text by Vicki Sign up to get Mother Daughter Projects updates in your email!
Steph’s kitchen has been in need of a backsplash since she moved into her house three years ago. During the refresh of her newly purchased house, we chose a stone tile but soon returned our sample as our energy and enthusiasm for tacking a tile project waned. It just seemed too daunting to deal with adhesive, grout, and cutting tile with a wet saw.
As a participant at the blogging conference, Haven, we were sent a sample box of Aspect Peel & Stick Tile along with 20 square feet of tile free. At the conference we were able to handle and try the tile in a session. It's one thing to try a product in a sample situation, but quite another in a real life scenario.
The beauty of Aspect’s Peel & Stick tile (with the exception of the glass version) is that it can be cut with simple tools. No complicated wet saws to deal with! The stone tile, which we chose, is exceptionally user friendly. Cuts can be made with tin snips or chisel and hammer.
Preparing the wall: We used a heat gun to soften the old caulk. Then we used a caulk removal tool to have a smooth, flat base for the tile.
We cleaned the wall and countertop edge with mineral spirits. Next we needed to prime the wall so we used Frog tape to protect the edges and vertical stopping points. We used Kilz Primer as the tile instructions suggested. Once dried, we removed the Frog tape.
The tile has natural breaks which we tried to utilize when marking outlet cuts. When a cut ended on a natural break, we just used a utility knife to cut away the backing.
When we came to the window molding, we made a paper pattern of the trim. We drew out the pattern, cut it out, and traced it onto the tile to be cut. For some spots, we made a paper guide. We cut out the paper guide and traced it onto a tile.
If you’re a frequent shopper in any big box store, you'll see other brands and types of peel and stick tile. They all claim to be easy to use, but it's clear when you start comparing these types of tiles that the Aspect tile is far superior when it comes to looking and feeling like real stone. It's amazing that you can get a high end look in a peel and stick tile!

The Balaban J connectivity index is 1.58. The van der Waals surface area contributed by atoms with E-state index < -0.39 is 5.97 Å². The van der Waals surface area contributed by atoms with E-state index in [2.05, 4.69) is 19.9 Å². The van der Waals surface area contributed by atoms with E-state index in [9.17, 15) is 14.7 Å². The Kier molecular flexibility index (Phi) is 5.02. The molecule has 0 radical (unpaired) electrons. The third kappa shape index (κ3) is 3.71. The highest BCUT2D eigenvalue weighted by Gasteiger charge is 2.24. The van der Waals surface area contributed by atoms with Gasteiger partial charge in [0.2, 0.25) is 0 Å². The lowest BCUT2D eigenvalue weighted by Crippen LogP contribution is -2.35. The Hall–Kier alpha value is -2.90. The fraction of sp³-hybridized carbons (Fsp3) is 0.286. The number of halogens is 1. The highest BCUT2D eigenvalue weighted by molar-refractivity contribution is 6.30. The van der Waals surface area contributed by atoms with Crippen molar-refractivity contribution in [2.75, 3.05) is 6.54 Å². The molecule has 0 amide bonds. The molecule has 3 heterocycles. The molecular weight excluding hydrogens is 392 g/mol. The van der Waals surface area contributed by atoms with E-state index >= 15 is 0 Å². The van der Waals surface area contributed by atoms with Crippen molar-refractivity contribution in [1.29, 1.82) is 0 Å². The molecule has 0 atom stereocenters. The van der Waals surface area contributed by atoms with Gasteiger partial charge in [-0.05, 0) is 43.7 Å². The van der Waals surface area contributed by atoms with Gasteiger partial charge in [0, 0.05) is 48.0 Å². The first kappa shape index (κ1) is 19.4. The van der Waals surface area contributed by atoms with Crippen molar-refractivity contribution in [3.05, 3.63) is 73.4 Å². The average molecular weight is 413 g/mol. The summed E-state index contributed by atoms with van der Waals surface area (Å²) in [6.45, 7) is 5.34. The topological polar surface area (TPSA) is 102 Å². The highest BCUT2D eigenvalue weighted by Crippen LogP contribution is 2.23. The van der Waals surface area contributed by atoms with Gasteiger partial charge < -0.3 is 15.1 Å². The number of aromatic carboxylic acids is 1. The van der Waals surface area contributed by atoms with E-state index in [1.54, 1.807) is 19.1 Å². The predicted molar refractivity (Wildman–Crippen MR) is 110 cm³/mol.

We are now looking at using the tile in my (Vicki) kitchen. I’d love the glass, but it's a little intimidating due to the number of outlets in my backsplash and the difficulty in cutting glass. I may go for the metal which can be cut with tools we already have.
If you’re in the market for a backsplash and don’t want the expense of all the extras needed for installing a traditional stone tile, this product is one you want to consider.
By the way, prices vary for this tile so do your research. We found the best price on Aspect’s own website where you can also order free samples and contact their tech support for additional help. Also, Home Depot has a display were you can see some of the tiles in person.
Please note: We are not sponsored by Aspect Tile. We were given this tile for free to try out. All thoughts and options are our own and based on our experience with the product.
FYI: We are not professionals, and we don’t claim to be. This is what we found worked for our project. Yours may need a little different approach. Safety first!
FYI: Affiliate links are being used on this page. Purchasing via these links help support MDP!
Steph & Vicki
Welcome to Mother Daughter Projects!
We're homeowners sharing our DIY adventures as we learn to maintain, improve, decorate, and
use tech in our homes.
Share your projects with us here: #trylearnshare